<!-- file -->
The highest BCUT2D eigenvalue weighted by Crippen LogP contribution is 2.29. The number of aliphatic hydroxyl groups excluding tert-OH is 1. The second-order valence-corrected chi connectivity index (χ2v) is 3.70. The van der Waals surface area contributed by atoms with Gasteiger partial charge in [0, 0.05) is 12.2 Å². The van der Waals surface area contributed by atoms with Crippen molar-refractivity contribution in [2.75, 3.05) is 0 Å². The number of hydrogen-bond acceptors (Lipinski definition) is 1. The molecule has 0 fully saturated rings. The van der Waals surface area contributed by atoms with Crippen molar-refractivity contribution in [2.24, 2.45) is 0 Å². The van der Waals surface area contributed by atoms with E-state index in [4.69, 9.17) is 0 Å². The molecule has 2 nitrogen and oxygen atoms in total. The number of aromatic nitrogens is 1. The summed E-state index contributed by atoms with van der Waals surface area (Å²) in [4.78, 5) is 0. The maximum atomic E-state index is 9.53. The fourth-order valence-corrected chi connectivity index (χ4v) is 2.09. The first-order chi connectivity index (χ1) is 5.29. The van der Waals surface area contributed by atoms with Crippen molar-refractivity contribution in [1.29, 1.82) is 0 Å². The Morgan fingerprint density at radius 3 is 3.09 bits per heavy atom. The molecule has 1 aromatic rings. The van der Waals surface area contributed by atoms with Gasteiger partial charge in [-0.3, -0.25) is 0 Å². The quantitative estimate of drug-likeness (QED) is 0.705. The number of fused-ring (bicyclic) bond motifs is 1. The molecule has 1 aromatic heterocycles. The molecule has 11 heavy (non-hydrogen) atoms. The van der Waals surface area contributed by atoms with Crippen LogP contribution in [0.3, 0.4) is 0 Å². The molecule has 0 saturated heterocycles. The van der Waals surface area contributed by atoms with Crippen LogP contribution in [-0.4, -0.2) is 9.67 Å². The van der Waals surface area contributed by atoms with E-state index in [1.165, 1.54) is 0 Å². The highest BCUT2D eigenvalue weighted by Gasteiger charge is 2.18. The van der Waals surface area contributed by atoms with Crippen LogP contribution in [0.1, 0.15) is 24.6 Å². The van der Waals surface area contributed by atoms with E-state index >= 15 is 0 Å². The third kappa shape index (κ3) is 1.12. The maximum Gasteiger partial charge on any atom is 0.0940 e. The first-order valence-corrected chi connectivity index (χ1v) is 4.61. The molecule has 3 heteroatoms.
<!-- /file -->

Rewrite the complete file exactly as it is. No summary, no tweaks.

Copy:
The highest BCUT2D eigenvalue weighted by Crippen LogP contribution is 2.29. The number of aliphatic hydroxyl groups excluding tert-OH is 1. The second-order valence-corrected chi connectivity index (χ2v) is 3.70. The van der Waals surface area contributed by atoms with Gasteiger partial charge in [0, 0.05) is 12.2 Å². The van der Waals surface area contributed by atoms with Crippen molar-refractivity contribution in [2.75, 3.05) is 0 Å². The number of hydrogen-bond acceptors (Lipinski definition) is 1. The molecule has 0 fully saturated rings. The van der Waals surface area contributed by atoms with Crippen molar-refractivity contribution in [2.24, 2.45) is 0 Å². The van der Waals surface area contributed by atoms with E-state index in [4.69, 9.17) is 0 Å². The molecule has 2 nitrogen and oxygen atoms in total. The number of aromatic nitrogens is 1. The summed E-state index contributed by atoms with van der Waals surface area (Å²) in [4.78, 5) is 0. The maximum atomic E-state index is 9.53. The fourth-order valence-corrected chi connectivity index (χ4v) is 2.09. The first-order chi connectivity index (χ1) is 5.29. The van der Waals surface area contributed by atoms with Crippen molar-refractivity contribution in [1.29, 1.82) is 0 Å². The Morgan fingerprint density at radius 3 is 3.09 bits per heavy atom. The molecule has 1 aromatic rings. The van der Waals surface area contributed by atoms with Gasteiger partial charge in [-0.3, -0.25) is 0 Å². The quantitative estimate of drug-likeness (QED) is 0.705. The number of fused-ring (bicyclic) bond motifs is 1. The molecule has 1 aromatic heterocycles. The molecule has 11 heavy (non-hydrogen) atoms. The van der Waals surface area contributed by atoms with Crippen LogP contribution in [0.3, 0.4) is 0 Å². The molecule has 0 saturated heterocycles. The van der Waals surface area contributed by atoms with Crippen LogP contribution in [-0.4, -0.2) is 9.67 Å². The van der Waals surface area contributed by atoms with E-state index in [1.165, 1.54) is 0 Å². The highest BCUT2D eigenvalue weighted by Gasteiger charge is 2.18. The van der Waals surface area contributed by atoms with Crippen LogP contribution in [0.1, 0.15) is 24.6 Å². The van der Waals surface area contributed by atoms with E-state index >= 15 is 0 Å². The third kappa shape index (κ3) is 1.12. The maximum Gasteiger partial charge on any atom is 0.0940 e. The first-order valence-corrected chi connectivity index (χ1v) is 4.61. The molecule has 3 heteroatoms.